SImulating the Environment where Globular clusters Emerged (SIEGE)


Hydrodynamical simulations are formidable tools to study the behaviour of astronomical fluids.
When matched to N-body solvers, they also allow one to model complex phenomena, such as star formation and stellar dynamics.
In the “SImulating the Environment where Globular clusters Emerged” project, we use cosmological hydrodynamical
simulations to investigate the sites where the first bound stellar clusters originate.

We also run non-cosmological simulations of isolated proto-globular clusters, to model the origin of their multiple stellar populations.


1) Cosmological simulations including the feedback of individual stars

Thanks to the recent, first observational studies of the progenitors of globular clusters (GCs) at high redshift, star clusters have regained significant interest also from a cosmological perspective.
At the present day, resolving the formation of star clusters is one of the most ambitious goals in galaxy formation models.
Most stars form in clustered environments and both young massive clusters (YMCs) and old GCs are ubiquitous
in local galaxies. GCs are typically old systems, with ages above a few Gyr and sizes of a few parsecs, similar to the ones of young
clusters found in the Milky Way (MW) and other local star-forming galaxies. In the light of this evidence, it is
natural to suppose that old GCs represent the surviving subgroup of a larger population of young, dense stellar aggregates that
formed at high redshift.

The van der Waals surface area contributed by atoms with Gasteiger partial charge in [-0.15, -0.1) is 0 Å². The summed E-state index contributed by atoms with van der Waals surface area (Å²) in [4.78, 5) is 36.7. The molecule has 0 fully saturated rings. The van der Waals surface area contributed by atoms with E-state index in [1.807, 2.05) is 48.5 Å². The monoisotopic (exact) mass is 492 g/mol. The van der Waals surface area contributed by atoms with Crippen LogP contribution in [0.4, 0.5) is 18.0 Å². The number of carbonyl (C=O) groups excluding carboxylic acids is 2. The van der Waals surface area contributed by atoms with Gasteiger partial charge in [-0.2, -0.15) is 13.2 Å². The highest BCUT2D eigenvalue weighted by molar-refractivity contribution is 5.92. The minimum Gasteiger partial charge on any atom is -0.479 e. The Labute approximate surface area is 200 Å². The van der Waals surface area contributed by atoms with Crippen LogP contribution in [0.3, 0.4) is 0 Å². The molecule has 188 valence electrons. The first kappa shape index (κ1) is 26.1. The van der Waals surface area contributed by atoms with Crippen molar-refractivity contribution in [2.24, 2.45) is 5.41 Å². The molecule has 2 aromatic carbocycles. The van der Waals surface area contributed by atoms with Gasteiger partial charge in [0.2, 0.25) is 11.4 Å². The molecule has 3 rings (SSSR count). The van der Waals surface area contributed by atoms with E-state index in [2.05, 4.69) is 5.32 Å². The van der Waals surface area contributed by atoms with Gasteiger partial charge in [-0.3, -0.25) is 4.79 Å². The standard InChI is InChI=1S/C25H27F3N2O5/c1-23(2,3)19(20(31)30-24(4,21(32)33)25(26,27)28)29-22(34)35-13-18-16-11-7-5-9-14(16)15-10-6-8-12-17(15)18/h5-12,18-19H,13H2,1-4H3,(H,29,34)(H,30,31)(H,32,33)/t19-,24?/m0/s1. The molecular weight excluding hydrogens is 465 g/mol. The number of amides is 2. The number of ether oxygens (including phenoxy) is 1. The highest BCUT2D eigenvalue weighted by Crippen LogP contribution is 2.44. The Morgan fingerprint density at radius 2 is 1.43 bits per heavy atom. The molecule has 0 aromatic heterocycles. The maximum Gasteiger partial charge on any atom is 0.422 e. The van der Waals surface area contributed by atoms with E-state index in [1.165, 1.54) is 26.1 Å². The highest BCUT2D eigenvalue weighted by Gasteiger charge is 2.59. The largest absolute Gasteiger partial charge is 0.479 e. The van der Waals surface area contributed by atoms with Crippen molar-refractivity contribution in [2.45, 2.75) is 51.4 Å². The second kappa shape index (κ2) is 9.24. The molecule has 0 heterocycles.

Studying the origin of GCs in a cosmological framework is a multi-disciplinary task that requires knowledge in separate fields of
astronomy. In fact, the evolution of clusters results from the combination of various processes, including star formation, stellar
evolution, internal, collisional mechanisms such as two-body relaxation and external ones, such as tidal shocks.
Galaxy formation simulations include an accurate description of basic physical processes and are well-suited for studying in detail
the evolution of star clusters.

In the SIEGE project, we model the feedback of single stars at sub-pc resolution in a cosmological simulation (Calura et al. 2022, MNRAS, 516, 5914).

These simulations have very high resolution, between 0.2 and 0.4 parsec, and are capable of reproducing the physical details of the “bubbles” generated even by a few single massive stars, the ones most responsible for stellar feedback.

Pannello a: mappa di densità della materia oscura centrata nel punto della simulazione in cui si formano le prime stelle (a redshift 15.95, corrispondente a 250 Myr di età dell’universo). Il primo aggregato stellare è indicato dal quadrato blu. Pannello b: mappa di densità del gas centrata nel punto In cui si formano le prime stelle. Le prime stelle sono indicate dal quadrato bianco, mentre le frecce rappresentano il campo di velocità del gas. Pannello c: ingrandimento della regione corrispondente al quadrato bianco nel pannello b, in cui le prime stelle sono indicate dai simboli neri. È visibile la ‘bubble’, ovvero la cavità generata dall’energia rilasciata dalle prime stelle massicce, circondata da un ‘guscio’ denso di gas. Pannello d: mappa di temperatura della stessa regione riportata nel pannello c, in cui si nota la alta temperatura interna della ’bubble’ generata dalle prime stelle massicce. Crediti: F. Calura / Mnras 2022

Panel a: dark matter density map centered at the point of the simulation where the first stars form (at redshift 15.95, corresponding to ~250 Myr age of the universe). The first stellar clump is indicated by the blue square. Panel b: Gas density map centered where the first stars form. The first stars are indicated by the white square, while the arrows represent the velocity field of the gas. Panel c: zoom-in of the region corresponding to the white square in panel b, where the first stars are indicated by black symbols. The ‘bubble’ is visible, i.e. the cavity generated by the energy released by the first massive stars, surrounded by a dense ‘shell’ of gas. Panel d: temperature map of the same region shown in panel c, where the high internal temperature of the ‘bubble’ generated by the first massive stars is visible. Credits: F. Calura / Mnras 2022

More to come soon